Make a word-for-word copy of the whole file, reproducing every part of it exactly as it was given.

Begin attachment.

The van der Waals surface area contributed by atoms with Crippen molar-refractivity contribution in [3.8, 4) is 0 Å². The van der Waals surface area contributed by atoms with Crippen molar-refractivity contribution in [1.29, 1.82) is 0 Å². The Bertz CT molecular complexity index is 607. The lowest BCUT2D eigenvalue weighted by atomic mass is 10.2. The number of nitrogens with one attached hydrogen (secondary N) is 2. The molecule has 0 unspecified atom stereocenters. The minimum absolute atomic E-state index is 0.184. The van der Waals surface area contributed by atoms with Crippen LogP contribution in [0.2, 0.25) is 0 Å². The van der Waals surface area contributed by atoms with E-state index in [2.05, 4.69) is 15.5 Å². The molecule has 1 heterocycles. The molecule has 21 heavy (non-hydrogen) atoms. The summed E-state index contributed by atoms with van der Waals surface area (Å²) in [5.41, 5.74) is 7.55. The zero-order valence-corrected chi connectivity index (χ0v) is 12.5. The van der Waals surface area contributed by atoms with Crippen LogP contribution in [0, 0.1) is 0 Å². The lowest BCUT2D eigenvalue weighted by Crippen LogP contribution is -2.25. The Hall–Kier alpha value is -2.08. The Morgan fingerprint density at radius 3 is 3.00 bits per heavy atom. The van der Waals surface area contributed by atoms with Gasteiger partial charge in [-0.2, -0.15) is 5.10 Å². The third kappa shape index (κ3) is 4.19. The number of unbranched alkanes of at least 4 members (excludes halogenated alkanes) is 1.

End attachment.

The van der Waals surface area contributed by atoms with Crippen molar-refractivity contribution in [3.8, 4) is 0 Å². The van der Waals surface area contributed by atoms with Crippen molar-refractivity contribution in [1.29, 1.82) is 0 Å². The Bertz CT molecular complexity index is 607. The lowest BCUT2D eigenvalue weighted by atomic mass is 10.2. The number of nitrogens with one attached hydrogen (secondary N) is 2. The molecule has 0 unspecified atom stereocenters. The minimum absolute atomic E-state index is 0.184. The van der Waals surface area contributed by atoms with Crippen LogP contribution in [0.2, 0.25) is 0 Å². The van der Waals surface area contributed by atoms with E-state index in [2.05, 4.69) is 15.5 Å². The molecule has 1 heterocycles. The molecule has 21 heavy (non-hydrogen) atoms. The summed E-state index contributed by atoms with van der Waals surface area (Å²) in [5.41, 5.74) is 7.55. The zero-order valence-corrected chi connectivity index (χ0v) is 12.5. The van der Waals surface area contributed by atoms with Crippen LogP contribution in [0, 0.1) is 0 Å². The lowest BCUT2D eigenvalue weighted by Crippen LogP contribution is -2.25. The Hall–Kier alpha value is -2.08. The Morgan fingerprint density at radius 3 is 3.00 bits per heavy atom. The van der Waals surface area contributed by atoms with Gasteiger partial charge in [-0.2, -0.15) is 5.10 Å². The third kappa shape index (κ3) is 4.19. The number of unbranched alkanes of at least 4 members (excludes halogenated alkanes) is 1.